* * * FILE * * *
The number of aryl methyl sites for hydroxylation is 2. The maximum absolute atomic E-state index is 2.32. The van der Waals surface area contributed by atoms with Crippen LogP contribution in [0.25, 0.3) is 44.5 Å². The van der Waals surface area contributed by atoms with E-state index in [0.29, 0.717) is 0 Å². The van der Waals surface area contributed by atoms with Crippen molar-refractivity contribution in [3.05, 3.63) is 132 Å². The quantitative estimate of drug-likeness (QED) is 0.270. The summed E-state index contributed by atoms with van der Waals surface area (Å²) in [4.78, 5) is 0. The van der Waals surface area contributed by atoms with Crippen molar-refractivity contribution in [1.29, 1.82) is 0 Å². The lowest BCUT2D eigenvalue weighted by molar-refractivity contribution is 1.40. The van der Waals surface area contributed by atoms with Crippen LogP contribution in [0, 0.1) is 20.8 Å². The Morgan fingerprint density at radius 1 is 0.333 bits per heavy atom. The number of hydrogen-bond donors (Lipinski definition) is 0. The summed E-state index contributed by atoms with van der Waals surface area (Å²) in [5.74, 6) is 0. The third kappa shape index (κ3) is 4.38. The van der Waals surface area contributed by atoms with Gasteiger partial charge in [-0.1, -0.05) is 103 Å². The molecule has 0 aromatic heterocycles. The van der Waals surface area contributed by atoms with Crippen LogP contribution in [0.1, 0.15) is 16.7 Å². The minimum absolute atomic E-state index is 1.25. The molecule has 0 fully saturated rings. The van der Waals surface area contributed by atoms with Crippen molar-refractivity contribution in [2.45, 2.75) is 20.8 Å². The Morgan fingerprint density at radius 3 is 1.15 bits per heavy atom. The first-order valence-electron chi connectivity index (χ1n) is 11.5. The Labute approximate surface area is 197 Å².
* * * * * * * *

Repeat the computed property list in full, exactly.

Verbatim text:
The number of aryl methyl sites for hydroxylation is 2. The maximum absolute atomic E-state index is 2.32. The van der Waals surface area contributed by atoms with Crippen LogP contribution in [0.25, 0.3) is 44.5 Å². The van der Waals surface area contributed by atoms with E-state index in [0.29, 0.717) is 0 Å². The van der Waals surface area contributed by atoms with Crippen molar-refractivity contribution in [3.05, 3.63) is 132 Å². The quantitative estimate of drug-likeness (QED) is 0.270. The summed E-state index contributed by atoms with van der Waals surface area (Å²) in [4.78, 5) is 0. The van der Waals surface area contributed by atoms with Crippen molar-refractivity contribution in [1.29, 1.82) is 0 Å². The lowest BCUT2D eigenvalue weighted by molar-refractivity contribution is 1.40. The van der Waals surface area contributed by atoms with Crippen LogP contribution in [0, 0.1) is 20.8 Å². The Morgan fingerprint density at radius 1 is 0.333 bits per heavy atom. The number of hydrogen-bond donors (Lipinski definition) is 0. The summed E-state index contributed by atoms with van der Waals surface area (Å²) in [5.74, 6) is 0. The third kappa shape index (κ3) is 4.38. The van der Waals surface area contributed by atoms with Gasteiger partial charge in [-0.1, -0.05) is 103 Å². The molecule has 0 aromatic heterocycles. The van der Waals surface area contributed by atoms with Crippen LogP contribution in [0.1, 0.15) is 16.7 Å². The minimum absolute atomic E-state index is 1.25. The molecule has 0 fully saturated rings. The van der Waals surface area contributed by atoms with Crippen molar-refractivity contribution in [2.45, 2.75) is 20.8 Å². The Morgan fingerprint density at radius 3 is 1.15 bits per heavy atom. The first-order valence-electron chi connectivity index (χ1n) is 11.5. The Labute approximate surface area is 197 Å².